In the Mad Men-days of advertising, targeting usually meant little more than selecting a TV show (from among three networks) that the “ladies” were inclined to watch. My, how we’ve focused.
As a marketer today, armed with the necessary data, I can find you, my potential customer, with microscopic precision. I know where you live, how much the houses in your neighborhood cost. I know your age, your sex. I know the websites you visit, the products you buy. This makes my job ever so much more efficient, and my marketing dollars more effective.
If I weren’t a marketer, the chances are still good that I could ferret-out a great deal of information about you. I could probably ascertain not just your age demo, but your exact birth date. I could determine whether or not you are married, the names and ages of your children, your cell phone number, your email address, your street address, and where (and when) you are going on vacation.
How? You told me. You probably didn’t mean to, but there it is…right there on the Internet. And armed with what I know – as a marketer or not – I can invade your email, your mailbox, your Facebook, your home, your bank account, your privacy.
Two things happened this week that gave me pause…should give ALL of us pause.
The first is the much-anticipated draft of a Congressional bill that would provide privacy protection both on the Internet and offline. The draft made no one happy. Advertising industry groups issued ominous predictions about the certain death of direct marketing, and the inability for consumers to be served valuable, relevant messages. Privacy advocates argued that the bill did little more than tell consumers to read the digital fine-print.
The New York Times describes the legislation this way. “The proposed bill would greatly extend what information should be considered sensitive. It would require companies to post clear and understandable privacy notices when they collect information ranging from health or financial information all the way to Internet Protocol address (which many companies are using to target now as a way of getting around privacy concerns), name, any unique identifier including a customer identification number, race or ethnicity, precise location or any preference profile the customer has filled out.”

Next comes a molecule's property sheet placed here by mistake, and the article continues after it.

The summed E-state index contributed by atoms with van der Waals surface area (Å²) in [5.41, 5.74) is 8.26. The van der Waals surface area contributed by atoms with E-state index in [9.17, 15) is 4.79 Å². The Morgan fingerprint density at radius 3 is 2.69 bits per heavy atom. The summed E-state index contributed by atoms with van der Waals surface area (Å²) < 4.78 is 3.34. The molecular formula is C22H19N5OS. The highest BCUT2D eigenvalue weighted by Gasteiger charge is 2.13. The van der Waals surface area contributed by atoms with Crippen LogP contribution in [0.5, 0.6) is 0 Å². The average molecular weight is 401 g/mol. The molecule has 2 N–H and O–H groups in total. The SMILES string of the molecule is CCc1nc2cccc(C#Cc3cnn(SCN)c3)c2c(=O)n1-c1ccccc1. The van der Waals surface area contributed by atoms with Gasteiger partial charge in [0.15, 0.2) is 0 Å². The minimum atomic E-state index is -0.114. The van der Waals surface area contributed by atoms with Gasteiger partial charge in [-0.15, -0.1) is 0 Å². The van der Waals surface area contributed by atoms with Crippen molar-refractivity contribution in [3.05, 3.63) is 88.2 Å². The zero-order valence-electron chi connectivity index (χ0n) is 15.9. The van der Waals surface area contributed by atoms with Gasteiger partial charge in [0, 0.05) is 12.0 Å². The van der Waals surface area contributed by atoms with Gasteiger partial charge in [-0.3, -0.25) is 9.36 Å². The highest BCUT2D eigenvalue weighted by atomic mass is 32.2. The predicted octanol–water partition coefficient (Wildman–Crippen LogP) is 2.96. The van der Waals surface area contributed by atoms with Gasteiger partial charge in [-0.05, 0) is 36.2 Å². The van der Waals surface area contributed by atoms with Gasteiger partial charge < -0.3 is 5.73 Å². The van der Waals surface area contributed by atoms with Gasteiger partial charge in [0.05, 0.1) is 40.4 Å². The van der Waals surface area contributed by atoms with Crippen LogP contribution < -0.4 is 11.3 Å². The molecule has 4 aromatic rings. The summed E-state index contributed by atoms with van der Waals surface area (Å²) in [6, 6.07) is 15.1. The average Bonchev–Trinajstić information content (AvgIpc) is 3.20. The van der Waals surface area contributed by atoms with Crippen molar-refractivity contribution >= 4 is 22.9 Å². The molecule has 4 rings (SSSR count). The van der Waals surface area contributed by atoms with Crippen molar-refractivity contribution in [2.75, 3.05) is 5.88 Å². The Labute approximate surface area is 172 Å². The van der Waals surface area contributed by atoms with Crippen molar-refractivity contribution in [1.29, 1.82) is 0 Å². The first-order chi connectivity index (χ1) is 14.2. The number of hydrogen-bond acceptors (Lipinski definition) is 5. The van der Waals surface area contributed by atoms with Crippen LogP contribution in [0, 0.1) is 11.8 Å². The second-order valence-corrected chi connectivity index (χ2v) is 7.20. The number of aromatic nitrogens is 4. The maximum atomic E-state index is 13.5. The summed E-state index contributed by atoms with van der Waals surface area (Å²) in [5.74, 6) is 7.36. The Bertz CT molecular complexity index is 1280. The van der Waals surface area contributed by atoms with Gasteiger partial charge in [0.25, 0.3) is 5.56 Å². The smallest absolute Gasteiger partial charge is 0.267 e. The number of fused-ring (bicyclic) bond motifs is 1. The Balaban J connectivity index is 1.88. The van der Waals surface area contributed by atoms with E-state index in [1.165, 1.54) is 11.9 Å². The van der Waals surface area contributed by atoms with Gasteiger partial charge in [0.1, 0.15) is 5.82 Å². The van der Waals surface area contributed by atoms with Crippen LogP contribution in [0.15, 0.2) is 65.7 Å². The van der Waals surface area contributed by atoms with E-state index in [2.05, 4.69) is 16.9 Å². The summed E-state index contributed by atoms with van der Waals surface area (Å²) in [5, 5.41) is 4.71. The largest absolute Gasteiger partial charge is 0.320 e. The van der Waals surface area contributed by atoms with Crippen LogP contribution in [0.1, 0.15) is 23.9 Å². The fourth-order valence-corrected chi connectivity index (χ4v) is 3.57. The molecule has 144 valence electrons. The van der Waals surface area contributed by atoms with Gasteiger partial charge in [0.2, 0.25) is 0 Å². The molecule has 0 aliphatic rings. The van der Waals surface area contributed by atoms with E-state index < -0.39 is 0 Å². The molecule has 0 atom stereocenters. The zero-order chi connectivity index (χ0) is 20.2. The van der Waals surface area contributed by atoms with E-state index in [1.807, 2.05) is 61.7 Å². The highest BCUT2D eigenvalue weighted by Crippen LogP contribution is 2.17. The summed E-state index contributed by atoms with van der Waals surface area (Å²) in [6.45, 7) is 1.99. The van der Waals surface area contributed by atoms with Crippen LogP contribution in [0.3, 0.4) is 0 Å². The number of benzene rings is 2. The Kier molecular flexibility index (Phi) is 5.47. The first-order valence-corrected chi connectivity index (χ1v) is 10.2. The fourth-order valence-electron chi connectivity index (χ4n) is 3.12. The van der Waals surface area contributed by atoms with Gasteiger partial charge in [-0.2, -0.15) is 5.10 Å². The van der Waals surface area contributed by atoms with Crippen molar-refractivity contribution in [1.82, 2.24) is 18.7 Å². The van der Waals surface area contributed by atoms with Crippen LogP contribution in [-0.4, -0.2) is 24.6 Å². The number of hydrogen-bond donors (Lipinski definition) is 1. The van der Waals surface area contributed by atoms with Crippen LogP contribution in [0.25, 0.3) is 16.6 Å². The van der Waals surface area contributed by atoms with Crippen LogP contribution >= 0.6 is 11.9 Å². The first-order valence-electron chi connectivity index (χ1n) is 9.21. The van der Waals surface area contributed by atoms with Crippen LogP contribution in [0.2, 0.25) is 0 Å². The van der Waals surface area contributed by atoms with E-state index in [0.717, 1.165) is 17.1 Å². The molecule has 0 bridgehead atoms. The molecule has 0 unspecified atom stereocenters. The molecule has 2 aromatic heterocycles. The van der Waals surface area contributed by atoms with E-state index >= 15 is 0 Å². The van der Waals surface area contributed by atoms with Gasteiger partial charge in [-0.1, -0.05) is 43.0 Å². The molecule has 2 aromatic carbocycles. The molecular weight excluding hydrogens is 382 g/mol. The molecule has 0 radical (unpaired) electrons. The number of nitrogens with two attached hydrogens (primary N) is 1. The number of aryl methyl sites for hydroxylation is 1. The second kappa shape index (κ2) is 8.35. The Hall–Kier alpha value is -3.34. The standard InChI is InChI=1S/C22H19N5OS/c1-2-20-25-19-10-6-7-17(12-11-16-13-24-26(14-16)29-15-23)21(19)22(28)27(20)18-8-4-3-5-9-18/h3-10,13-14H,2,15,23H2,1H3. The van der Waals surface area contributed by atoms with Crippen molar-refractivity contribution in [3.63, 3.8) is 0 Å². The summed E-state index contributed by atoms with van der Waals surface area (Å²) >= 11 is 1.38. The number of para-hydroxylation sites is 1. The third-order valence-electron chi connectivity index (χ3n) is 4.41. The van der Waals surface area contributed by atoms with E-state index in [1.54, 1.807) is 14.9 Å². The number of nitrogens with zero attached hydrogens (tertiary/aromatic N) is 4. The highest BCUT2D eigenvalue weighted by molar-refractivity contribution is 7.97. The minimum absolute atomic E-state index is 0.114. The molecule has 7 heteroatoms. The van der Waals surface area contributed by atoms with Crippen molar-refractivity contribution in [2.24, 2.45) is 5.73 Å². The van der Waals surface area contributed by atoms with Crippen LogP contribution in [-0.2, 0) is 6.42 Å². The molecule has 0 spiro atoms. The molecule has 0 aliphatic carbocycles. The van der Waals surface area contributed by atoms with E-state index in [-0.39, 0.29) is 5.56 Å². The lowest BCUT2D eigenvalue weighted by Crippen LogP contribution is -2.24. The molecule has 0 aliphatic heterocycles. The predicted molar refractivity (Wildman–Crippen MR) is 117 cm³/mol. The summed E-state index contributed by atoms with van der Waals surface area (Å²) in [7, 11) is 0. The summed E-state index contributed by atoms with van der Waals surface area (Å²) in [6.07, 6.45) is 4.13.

“Essentially, whenever any information can identify a single person — or a single computer or device — companies would need to alert consumers about that with a notice.”
According to the bill, once that information is provided, the user has the opportunity to opt-in or opt-out of allowing the data to be used or shared.
Industry groups argue that the process will interfere with the user experience, and that a free Internet depends on sophisticated targeting models. They suggest a better approach would be to follow their recently put forth self-governing principles. Hmmmm, to all of that.
The second thing that gave me pause this week was the release of a new Consumer Reports study that suggests a majority of people seem unconcerned with online privacy – or safety – as they post risky information on their social-network profiles. Fifty-two percent of American adults have posted personal information, like their full birth date (38 percent), photos of children (21 percent), their children’s names (13 percent), street address (8 percent) and mention details about being away from home (3 percent).
The study says that one in four households with a Facebook account have users who aren’t aware of, or don’t choose to use, Facebook’s built-in privacy controls.
Are we really unconcerned about online privacy, or are we simply unaware of how exposed we are? I suspect it’s the latter. As a professional marketer, I am keenly aware of how precisely I can find you – and people quite like you – in order to serve up my product messaging. As an Internet user, however, I resent being targeted, and find it to be enormously intrusive. I’m a “mature female” consumer, and thus I am barraged with wrinkle-cream advertising. It makes me mad.
Unlike many of my fellow Internet users – and the majority of the 300+ million Facebook users – I’m pretty careful about maintaining my privacy online, although I could probably be even more vigilant than I am. I look for, and share, articles that provide privacy tips, like 7 Things to Stop Doing on Facebook, and Mashable’s recently-released guide to disabling Facebook’s insipid "Instant Personalization" feature. I repost warnings from friends and colleagues about the newest privacy attacks, such as the creepy website spokeo.com. It bills itself as an online phone book, but offers photos of your house, your credit score, profession, age, income level, horoscope, how many people live in the house…most of it erroneous, but available nonetheless. Astoundingly, you must provide them with your email address in order to opt-out through their privacy program!
Our collective tolerance for such matters may be running out. In a recent SmartBrief poll regarding legislation that gives consumers more control over their personal information online, nearly 62% said it's about time Congress took action. According to SmartBrief blogger Jesse Stanchak, "It's not every day you get 60% of a group to advocate federal intervention in private industry."
Marketer or not, I’m going to support any legislation that takes steps towards allowing ME to decide what information about me is shared, and what information is private. The industry will get over it. Remember how the email industry was going to be obliterated with the introduction of the Unsubscribe button? We’ll live.